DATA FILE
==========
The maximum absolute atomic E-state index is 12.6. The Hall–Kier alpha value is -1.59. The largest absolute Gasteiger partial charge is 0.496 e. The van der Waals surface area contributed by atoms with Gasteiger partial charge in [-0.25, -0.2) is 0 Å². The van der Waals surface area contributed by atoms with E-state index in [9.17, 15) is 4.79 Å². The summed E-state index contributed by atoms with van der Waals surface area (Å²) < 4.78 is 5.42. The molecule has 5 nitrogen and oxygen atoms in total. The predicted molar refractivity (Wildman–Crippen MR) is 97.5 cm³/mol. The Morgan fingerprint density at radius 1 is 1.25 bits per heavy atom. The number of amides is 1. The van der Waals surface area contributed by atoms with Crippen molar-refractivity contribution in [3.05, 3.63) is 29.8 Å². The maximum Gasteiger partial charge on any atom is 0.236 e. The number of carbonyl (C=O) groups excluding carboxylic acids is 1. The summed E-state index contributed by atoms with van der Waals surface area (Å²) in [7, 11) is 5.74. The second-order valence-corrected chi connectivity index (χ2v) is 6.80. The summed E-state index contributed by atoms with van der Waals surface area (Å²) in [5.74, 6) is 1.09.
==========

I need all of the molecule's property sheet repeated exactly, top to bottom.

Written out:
The maximum absolute atomic E-state index is 12.6. The Hall–Kier alpha value is -1.59. The largest absolute Gasteiger partial charge is 0.496 e. The van der Waals surface area contributed by atoms with Gasteiger partial charge in [-0.25, -0.2) is 0 Å². The van der Waals surface area contributed by atoms with E-state index in [9.17, 15) is 4.79 Å². The summed E-state index contributed by atoms with van der Waals surface area (Å²) < 4.78 is 5.42. The molecule has 5 nitrogen and oxygen atoms in total. The predicted molar refractivity (Wildman–Crippen MR) is 97.5 cm³/mol. The Morgan fingerprint density at radius 1 is 1.25 bits per heavy atom. The number of amides is 1. The van der Waals surface area contributed by atoms with Crippen molar-refractivity contribution in [3.05, 3.63) is 29.8 Å². The maximum Gasteiger partial charge on any atom is 0.236 e. The number of carbonyl (C=O) groups excluding carboxylic acids is 1. The summed E-state index contributed by atoms with van der Waals surface area (Å²) in [7, 11) is 5.74. The second-order valence-corrected chi connectivity index (χ2v) is 6.80. The summed E-state index contributed by atoms with van der Waals surface area (Å²) in [5.74, 6) is 1.09.